Simply, the no-fault card is like saying, “Don’t blame me, blame yourself for doing such a poor job in the first place.”

The Score Card

This type of blame is based on the notion of keeping score. If one of the individuals in the exchange feels that the score is not even, then they will take steps to even the score by making a statement like, “On the last break I bought you a soft drink. I think it is your turn to buy me one on this break?”

Notice that the last statement is an implied interpretation that is framed as a question. This tactic is very powerful because it requires the individual to overcome the presumption guilt in the question. For example, it is difficult for most people to say, “No, I didn’t think that accepting your drink meant that I had to buy you one the next time around.” Most likely, the individual will go return the favor because they felt obligated by need to make things fair or even.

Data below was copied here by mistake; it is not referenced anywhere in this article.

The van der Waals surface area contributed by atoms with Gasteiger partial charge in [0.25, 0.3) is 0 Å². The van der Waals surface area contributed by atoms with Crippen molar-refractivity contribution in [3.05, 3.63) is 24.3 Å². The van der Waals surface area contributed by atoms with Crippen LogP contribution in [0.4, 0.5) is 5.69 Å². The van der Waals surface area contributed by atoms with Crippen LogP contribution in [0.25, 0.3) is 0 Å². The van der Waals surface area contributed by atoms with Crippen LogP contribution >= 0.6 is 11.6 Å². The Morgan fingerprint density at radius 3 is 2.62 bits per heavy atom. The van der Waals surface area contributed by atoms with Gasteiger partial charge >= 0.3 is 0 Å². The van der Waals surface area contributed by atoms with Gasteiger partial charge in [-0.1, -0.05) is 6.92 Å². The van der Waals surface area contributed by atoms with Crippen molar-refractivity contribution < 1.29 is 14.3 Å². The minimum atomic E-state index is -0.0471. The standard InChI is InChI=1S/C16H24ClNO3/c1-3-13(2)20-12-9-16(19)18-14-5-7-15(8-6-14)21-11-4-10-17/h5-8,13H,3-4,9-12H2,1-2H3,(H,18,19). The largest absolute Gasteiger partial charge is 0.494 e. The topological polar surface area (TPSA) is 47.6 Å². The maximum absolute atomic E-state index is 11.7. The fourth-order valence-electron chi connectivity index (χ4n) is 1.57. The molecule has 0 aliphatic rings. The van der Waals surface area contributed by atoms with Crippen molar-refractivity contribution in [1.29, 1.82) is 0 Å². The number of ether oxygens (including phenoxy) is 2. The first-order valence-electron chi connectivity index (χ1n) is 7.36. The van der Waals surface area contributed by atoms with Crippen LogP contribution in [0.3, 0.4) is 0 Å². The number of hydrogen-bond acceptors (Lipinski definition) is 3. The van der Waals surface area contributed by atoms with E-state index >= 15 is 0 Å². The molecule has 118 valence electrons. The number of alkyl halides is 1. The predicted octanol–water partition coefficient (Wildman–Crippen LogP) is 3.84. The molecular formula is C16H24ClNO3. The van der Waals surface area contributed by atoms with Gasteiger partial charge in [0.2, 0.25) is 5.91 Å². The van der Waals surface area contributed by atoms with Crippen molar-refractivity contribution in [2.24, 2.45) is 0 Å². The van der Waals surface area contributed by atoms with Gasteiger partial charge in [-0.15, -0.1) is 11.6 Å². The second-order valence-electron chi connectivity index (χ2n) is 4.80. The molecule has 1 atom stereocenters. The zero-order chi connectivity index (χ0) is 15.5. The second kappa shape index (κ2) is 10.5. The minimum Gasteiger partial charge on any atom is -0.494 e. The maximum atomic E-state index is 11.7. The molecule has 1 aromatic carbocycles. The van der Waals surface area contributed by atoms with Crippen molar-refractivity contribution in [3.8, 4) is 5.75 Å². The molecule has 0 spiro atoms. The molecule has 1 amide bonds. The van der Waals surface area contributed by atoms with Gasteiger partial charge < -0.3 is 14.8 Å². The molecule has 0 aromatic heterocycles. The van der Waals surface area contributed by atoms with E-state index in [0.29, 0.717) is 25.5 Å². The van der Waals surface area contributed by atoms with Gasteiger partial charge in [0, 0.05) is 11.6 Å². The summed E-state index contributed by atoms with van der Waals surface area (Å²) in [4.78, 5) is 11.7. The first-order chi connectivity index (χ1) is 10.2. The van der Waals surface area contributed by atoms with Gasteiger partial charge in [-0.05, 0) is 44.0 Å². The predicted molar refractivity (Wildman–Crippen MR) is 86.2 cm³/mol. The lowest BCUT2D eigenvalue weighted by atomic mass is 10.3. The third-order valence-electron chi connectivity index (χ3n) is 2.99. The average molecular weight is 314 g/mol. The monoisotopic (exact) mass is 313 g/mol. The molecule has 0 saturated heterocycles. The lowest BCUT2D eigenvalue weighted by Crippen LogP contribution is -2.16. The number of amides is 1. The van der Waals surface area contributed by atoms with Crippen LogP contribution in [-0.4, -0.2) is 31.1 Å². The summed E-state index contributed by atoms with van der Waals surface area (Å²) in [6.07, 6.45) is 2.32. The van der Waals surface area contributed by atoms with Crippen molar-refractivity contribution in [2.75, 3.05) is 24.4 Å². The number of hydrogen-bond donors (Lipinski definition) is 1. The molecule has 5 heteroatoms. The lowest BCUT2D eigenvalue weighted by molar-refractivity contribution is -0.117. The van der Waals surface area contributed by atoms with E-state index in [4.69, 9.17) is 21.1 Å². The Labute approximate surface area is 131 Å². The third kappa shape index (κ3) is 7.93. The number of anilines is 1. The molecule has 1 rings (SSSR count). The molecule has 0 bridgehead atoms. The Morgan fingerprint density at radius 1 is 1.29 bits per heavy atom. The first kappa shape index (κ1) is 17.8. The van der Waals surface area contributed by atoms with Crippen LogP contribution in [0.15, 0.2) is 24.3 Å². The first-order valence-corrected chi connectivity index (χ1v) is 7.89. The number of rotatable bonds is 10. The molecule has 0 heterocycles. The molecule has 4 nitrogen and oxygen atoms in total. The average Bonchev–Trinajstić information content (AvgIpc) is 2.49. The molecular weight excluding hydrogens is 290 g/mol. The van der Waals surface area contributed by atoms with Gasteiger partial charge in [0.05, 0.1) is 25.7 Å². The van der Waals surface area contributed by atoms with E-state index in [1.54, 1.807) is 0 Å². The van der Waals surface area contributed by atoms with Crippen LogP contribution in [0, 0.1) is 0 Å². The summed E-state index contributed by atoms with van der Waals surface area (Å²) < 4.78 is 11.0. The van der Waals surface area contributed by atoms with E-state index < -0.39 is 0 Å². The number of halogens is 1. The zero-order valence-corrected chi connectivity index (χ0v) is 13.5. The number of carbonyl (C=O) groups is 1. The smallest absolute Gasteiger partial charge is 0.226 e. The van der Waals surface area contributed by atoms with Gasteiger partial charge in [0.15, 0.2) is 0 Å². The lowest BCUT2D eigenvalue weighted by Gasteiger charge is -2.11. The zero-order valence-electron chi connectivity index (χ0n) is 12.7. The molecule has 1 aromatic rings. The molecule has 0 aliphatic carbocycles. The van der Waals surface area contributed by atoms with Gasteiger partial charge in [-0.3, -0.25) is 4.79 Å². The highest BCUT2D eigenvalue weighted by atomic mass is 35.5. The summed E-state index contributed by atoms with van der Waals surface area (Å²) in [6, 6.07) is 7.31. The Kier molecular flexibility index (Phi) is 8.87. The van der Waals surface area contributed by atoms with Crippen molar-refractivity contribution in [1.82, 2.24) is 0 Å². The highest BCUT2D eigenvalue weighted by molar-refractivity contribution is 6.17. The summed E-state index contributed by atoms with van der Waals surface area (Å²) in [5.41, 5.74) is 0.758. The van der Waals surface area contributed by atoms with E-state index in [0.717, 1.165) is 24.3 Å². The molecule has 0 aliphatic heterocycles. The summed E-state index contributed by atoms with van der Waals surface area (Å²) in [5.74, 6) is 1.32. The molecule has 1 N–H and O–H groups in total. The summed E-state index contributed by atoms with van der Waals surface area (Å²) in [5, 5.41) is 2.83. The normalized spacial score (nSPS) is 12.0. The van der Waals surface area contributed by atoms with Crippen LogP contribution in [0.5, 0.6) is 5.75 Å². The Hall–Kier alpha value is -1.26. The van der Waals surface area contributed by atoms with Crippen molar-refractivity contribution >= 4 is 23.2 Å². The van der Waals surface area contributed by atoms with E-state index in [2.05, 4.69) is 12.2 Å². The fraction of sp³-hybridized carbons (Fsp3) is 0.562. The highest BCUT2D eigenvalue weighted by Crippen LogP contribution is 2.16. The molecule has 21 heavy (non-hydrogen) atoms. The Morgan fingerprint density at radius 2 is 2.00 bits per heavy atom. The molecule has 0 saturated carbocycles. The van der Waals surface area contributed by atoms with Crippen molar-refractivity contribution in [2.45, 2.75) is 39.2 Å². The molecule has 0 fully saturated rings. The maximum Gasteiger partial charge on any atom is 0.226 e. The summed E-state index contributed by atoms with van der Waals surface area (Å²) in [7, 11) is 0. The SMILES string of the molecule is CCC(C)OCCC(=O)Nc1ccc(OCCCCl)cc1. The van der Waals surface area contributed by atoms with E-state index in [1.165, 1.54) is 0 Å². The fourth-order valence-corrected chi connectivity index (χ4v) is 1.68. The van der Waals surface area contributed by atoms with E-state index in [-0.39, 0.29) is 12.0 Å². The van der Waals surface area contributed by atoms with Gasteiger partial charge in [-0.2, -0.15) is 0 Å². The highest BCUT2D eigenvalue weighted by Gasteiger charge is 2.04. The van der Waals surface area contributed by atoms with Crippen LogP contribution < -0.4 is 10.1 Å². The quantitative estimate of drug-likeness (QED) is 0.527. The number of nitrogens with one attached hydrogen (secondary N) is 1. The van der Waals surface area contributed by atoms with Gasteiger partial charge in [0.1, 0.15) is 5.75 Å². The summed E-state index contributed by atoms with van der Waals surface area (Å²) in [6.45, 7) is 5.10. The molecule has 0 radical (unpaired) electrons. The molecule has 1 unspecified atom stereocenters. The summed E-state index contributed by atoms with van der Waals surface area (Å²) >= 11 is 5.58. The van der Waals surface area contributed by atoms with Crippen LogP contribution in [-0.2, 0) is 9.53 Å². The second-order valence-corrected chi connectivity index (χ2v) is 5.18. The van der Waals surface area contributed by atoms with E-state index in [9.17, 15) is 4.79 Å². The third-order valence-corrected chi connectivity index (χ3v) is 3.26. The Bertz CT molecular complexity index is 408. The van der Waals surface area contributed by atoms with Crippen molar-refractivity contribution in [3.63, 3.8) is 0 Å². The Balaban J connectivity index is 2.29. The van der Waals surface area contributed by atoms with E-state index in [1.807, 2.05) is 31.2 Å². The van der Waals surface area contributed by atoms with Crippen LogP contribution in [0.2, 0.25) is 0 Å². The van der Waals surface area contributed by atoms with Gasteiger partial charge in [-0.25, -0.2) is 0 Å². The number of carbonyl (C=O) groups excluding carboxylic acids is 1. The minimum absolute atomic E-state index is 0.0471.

The Coercion Card

This tactic is played as a negative consequence that will be inflicted if the target individual does not go along or comply with a request. A statement of coercion might sound like this: “You said you wanted to be involved in this project, and then you didn’t show up for the meeting. I guess you really didn’t want my help writing your proposal after all.” Notice that this kind of a statement is not so aggressive to be offensive, but it is implied that if you aren’t going to do what I want, then there will be consequences to you. 

The Reward Card